Impact of colic pain as a significant factor for predicting the stone free rate of one-session shock wave lithotripsy for treating ureter stones

A Bayesian logistic regression model analysis

Doo Yong Chung, Kang Su Cho, Dae Hun Lee, Jang Hee Han, Dong Hyuk Kang, Hae Do Jung, Jong Kyou Kown, Won Sik Ham, Youngdeuk Choi, Joo Yong Lee

Research output: Contribution to journalArticle

8 Citations (Scopus)

Abstract

Purpose: This study was conducted to evaluate colic pain as a prognostic pretreatment factor that can influence ureter stone clearance and to estimate the probability of stone-free status in shock wave lithotripsy (SWL) patients with a ureter stone. Materials and Methods: We retrospectively reviewed the medical records of 1,418 patients who underwent their first SWL between 2005 and 2013. Among these patients, 551 had a ureter stone measuring 4-20 mm and were thus eligible for our analyses. The colic pain as the chief complaint was defined as either subjective flank pain during history taking and physical examination. Propensity-scores for established for colic pain was calculated for each patient using multivariate logistic regression based upon the following covariates: age, maximal stone length (MSL), and mean stone density (MSD). Each factor was evaluated as predictor for stone-free status by Bayesian and non-Bayesian logistic regression model. Results: After propensity-score matching, 217 patients were extracted in each group from the total patient cohort. There were no statistical differences in variables used in propensity-score matching. One-session success and stone-free rate were also higher in the painful group (73.7% and 71.0%, respectively) than in the painless group (63.6% and 60.4%, respectively). In multivariate non-Bayesian and Bayesian logistic regression models, a painful stone, shorter MSL, and lower MSD were significant factors for one-session stone-free status in patients who underwent SWL. Conclusions: Colic pain in patients with ureter calculi was one of the significant predicting factors including MSL and MSD for one-session stone-free status of SWL.

Original languageEnglish
Article numbere0123800
JournalPLoS One
Volume10
Issue number4
DOIs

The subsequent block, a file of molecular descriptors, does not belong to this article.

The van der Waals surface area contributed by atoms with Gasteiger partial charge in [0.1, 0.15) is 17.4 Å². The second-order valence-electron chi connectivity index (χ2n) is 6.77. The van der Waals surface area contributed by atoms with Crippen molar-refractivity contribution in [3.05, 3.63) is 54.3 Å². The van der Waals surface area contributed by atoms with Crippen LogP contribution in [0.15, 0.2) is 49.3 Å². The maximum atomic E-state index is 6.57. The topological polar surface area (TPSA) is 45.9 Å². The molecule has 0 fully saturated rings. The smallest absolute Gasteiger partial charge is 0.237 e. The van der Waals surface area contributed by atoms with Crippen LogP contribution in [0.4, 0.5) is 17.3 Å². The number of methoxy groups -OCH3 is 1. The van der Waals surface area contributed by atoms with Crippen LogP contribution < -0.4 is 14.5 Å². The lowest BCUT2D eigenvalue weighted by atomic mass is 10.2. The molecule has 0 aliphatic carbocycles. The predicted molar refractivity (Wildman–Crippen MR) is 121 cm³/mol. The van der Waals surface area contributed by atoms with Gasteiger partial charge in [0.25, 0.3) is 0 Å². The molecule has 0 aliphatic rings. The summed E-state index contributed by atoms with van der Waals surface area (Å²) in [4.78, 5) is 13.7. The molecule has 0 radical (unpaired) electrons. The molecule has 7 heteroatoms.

Publication statusPublished - 2015 Apr 22

Fingerprint

ureter
Colic
Lithotripsy
colic
Ureter
Shock waves
Logistics
pain
Logistic Models
Regression Analysis
Pain
Propensity Score
Flank Pain
calculi
Calculi
clinical examination
Physical Examination
Medical Records
pretreatment

All Science Journal Classification (ASJC) codes

  • Biochemistry, Genetics and Molecular Biology(all)
  • Agricultural and Biological Sciences(all)

Cite this

Chung, Doo Yong ; Cho, Kang Su ; Lee, Dae Hun ; Han, Jang Hee ; Kang, Dong Hyuk ; Jung, Hae Do ; Kown, Jong Kyou ; Ham, Won Sik ; Choi, Youngdeuk ; Lee, Joo Yong. / Impact of colic pain as a significant factor for predicting the stone free rate of one-session shock wave lithotripsy for treating ureter stones : A Bayesian logistic regression model analysis. In: PLoS One. 2015 ; Vol. 10, No. 4.
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title = "Impact of colic pain as a significant factor for predicting the stone free rate of one-session shock wave lithotripsy for treating ureter stones: A Bayesian logistic regression model analysis",
abstract = "Purpose: This study was conducted to evaluate colic pain as a prognostic pretreatment factor that can influence ureter stone clearance and to estimate the probability of stone-free status in shock wave lithotripsy (SWL) patients with a ureter stone. Materials and Methods: We retrospectively reviewed the medical records of 1,418 patients who underwent their first SWL between 2005 and 2013. Among these patients, 551 had a ureter stone measuring 4-20 mm and were thus eligible for our analyses. The colic pain as the chief complaint was defined as either subjective flank pain during history taking and physical examination. Propensity-scores for established for colic pain was calculated for each patient using multivariate logistic regression based upon the following covariates: age, maximal stone length (MSL), and mean stone density (MSD). Each factor was evaluated as predictor for stone-free status by Bayesian and non-Bayesian logistic regression model. Results: After propensity-score matching, 217 patients were extracted in each group from the total patient cohort. There were no statistical differences in variables used in propensity-score matching. One-session success and stone-free rate were also higher in the painful group (73.7{\%} and 71.0{\%}, respectively) than in the painless group (63.6{\%} and 60.4{\%}, respectively). In multivariate non-Bayesian and Bayesian logistic regression models, a painful stone, shorter MSL, and lower MSD were significant factors for one-session stone-free status in patients who underwent SWL. Conclusions: Colic pain in patients with ureter calculi was one of the significant predicting factors including MSL and MSD for one-session stone-free status of SWL.",